10 players to keep your eye on in the Senior Bowl

Senior Bowl week is almost more about what’s happening off the field than on it. Like so many of the NFL’s offseason storylines, the players involved in the practices in Mobile this week served as a backdrop to the many backchannel conversations and discussions among media, scouts, front-office guys, coaches and agents. Saturday is when the players take center stage. If you’re watching the Senior Bowl on Saturday afternoon, here are the 10 players you have to keep an eye on.

5 TO WATCH

Carson Wentz, QB, North Dakota State

I’ve been accused of not only riding the Wentz Bandwagon, but also driving the train. I’m fine with that. Wentz was a stud all week in Mobile, standing head and shoulders above the competition at quarterback. He measured in at 6 feet 5, 233 pounds, and had 10-inch hands. That’s great size for a quarterback, but he’s also extremely mobile and confident in the pocket. The thing that scouts like most? He came from an NFL, pro-style offense at North Dakota State. Wentz was a "0-star recruit" out of high school, but had a growth spurt, waited his turn and was the starting QB the last two seasons of the top team on the FCS level. Any fears about his 2015 wrist injury were put aside this week, as the ball flew out of his hand. The comparisons vary. One AFC front office executive said Wentz reminded him of Joe Flacco. One NFC executive said he was a "bigger Alex Smith." I have him listed as the No. 2 pick in my latest mock draft and believe he will be the first quarterback selected in April. 

Sterling Shepard, WR, Oklahoma

FOX Sports college football analyst Joel Klatt compared Shepard to last year’s Senior Bowl star and current Seahawks standout Tyler Lockett. Shepard’s stop-and-go ability was praised by scouts, and one AFC front-office executive said he liked Shepard’s game as much, if not more, than 2015 Colts first-round pick Philip Dorsett. The Senior Bowl handed out awards at the end of the week, and Thursday afternoon, Shepard won the award for best practice for a wide receiver. At Oklahoma, Shepard recorded 223 receptions for 3,482 yards receiving, as well as 26 touchdown receptions. He was a semifinalist for the Biletnikoff Award as a senior and a first-team All-American by ESPN. Shepard is a 5-10 burner with great route-running ability. I’m told he’ll likely be a second-round pick.

Kenyan Drake, RB, Alabama

In recent years, Mark Ingram, Trent Richardson, and T.J. Yeldon have all been top 40 selections. Drake quietly made his case to go in the top 75 this week. He impressed with his pass-catching ability, serving as a safety valve on many pass plays where options 1 and 2 were covered. He’s elusive in the open field and, unlike those other Alabama running backs, has relatively little tread wear on the tires.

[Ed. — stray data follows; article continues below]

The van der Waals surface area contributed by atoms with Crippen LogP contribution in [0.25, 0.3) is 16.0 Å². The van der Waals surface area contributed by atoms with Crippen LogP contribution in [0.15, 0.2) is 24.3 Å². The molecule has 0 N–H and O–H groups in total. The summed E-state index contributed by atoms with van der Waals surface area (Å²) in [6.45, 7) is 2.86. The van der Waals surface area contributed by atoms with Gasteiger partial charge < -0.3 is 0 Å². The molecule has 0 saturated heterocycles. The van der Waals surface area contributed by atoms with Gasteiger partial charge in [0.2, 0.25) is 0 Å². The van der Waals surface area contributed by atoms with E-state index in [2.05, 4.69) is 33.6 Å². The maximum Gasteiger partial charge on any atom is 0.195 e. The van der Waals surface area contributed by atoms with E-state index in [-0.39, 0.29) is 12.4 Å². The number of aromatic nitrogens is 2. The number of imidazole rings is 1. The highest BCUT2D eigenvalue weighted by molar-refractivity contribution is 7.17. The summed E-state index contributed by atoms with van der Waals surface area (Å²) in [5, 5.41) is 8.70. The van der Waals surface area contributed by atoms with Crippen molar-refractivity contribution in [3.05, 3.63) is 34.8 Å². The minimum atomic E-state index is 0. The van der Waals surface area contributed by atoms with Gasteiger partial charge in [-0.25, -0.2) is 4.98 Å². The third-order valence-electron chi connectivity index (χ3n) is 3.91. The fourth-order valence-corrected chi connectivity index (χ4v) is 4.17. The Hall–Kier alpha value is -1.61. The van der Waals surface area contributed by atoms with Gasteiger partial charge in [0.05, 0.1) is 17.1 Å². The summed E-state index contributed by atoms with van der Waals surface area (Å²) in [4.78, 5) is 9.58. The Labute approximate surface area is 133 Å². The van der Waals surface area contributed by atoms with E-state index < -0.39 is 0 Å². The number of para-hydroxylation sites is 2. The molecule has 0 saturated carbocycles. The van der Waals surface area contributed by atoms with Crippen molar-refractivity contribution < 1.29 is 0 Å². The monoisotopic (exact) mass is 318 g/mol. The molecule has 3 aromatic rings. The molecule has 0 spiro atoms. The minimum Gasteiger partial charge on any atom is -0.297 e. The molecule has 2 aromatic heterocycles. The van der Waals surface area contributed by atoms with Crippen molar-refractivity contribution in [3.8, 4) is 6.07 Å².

Braxton Miller, WR, Ohio State

You know Miller’s story. Starting QB, injured, moved to WR, became the Buckeyes’ top receiving option by the end of the year. Pretty wild few months for Miller, and this past week was eye-opening for scouts. He went from being viewed as a Pat White- or Denard Robinson-type wild card to being viewed as a viable first- or second-round pick. One NFC coach told me Miller was the player who impressed him the most this week, and proved in three practice sessions that he’s no gamble at the receiver spot. If there’s a knock on him, it’s that his route running isn’t as crisp as perhaps other wide receivers. But he’s getting there. He was learning this week, too. At one point, a Cowboys coach pulled him aside and gave him instruction on twisting and turning earlier than he was, so he could make eye contact with his quarterback. Miller’s stock has risen. He could put a show on for the country on Saturday.

Noah Spence, DE/OLB, Eastern Kentucky

The NFL hasn’t had too many prospects out of Eastern Kentucky in recent years, but Spence is getting first-round chatter after a great week in Mobile. An AFC front-office executive said that though he’s got more than a checkered past, he could end up being a top-20 pick after this week and another strong week of performances and interviews in Indianapolis at the Combine. Spence was kicked out of Ohio State for drug issues, but found a home at Eastern Kentucky, and measured 6-2, 255 on Monday. He’s owned up to his past issues and has taken on the right approach in team interviews. Can he get to the quarterback? Absolutely. He was the best pass rusher at the Senior Bowl and played that way all week. Keep an eye on him flying off the edge on Saturday.

5 WHO ARE UNDER THE RADAR

Tyler Ervin, RB, San Jose State

He’s a 5-10 scat back who put up huge numbers at the collegiate level and will be a late Day 2 or early Day 3 pick.

 Kyler Fackrell, LB, Utah State

Fackrell is a converted high school safety who had a standout career as a 3-4 outside linebacker at Utah State. He was all over the field this week and could end up being a late first- or early second-round pick.

Harlan Miller, DB, Southeast Louisiana

Another small-school prospect who had a big week. Miller was all over the field, played with high energy and has the size (6-1, 185) to be a Day 2 pick.

Tyvis Powell, DB, Ohio State

A big, hawking safety out of Ohio State, Powell won’t get the same pre-draft love as teammate Eli Apple. But he had a solid week in Mobile and has all the physical gifts to be a first-round draft pick. You’ll be surprised at just how fast he is for how big he is, and will make his impact known on Saturday.

Riley Dixon, P, Syracuse

I was almost half-kidding tweeting about Riley Dixon from Mobile, but the truth is the kid kicked some real bombs during Wednesday’s special teams workout. In addition to a stellar punting career at Syracuse, he was almost a dual threat, having converted six fake punt attempts. He’s a fun fan favorite from ‘Cuse.

GAME PREDICTION: NORTH 28, SOUTH 14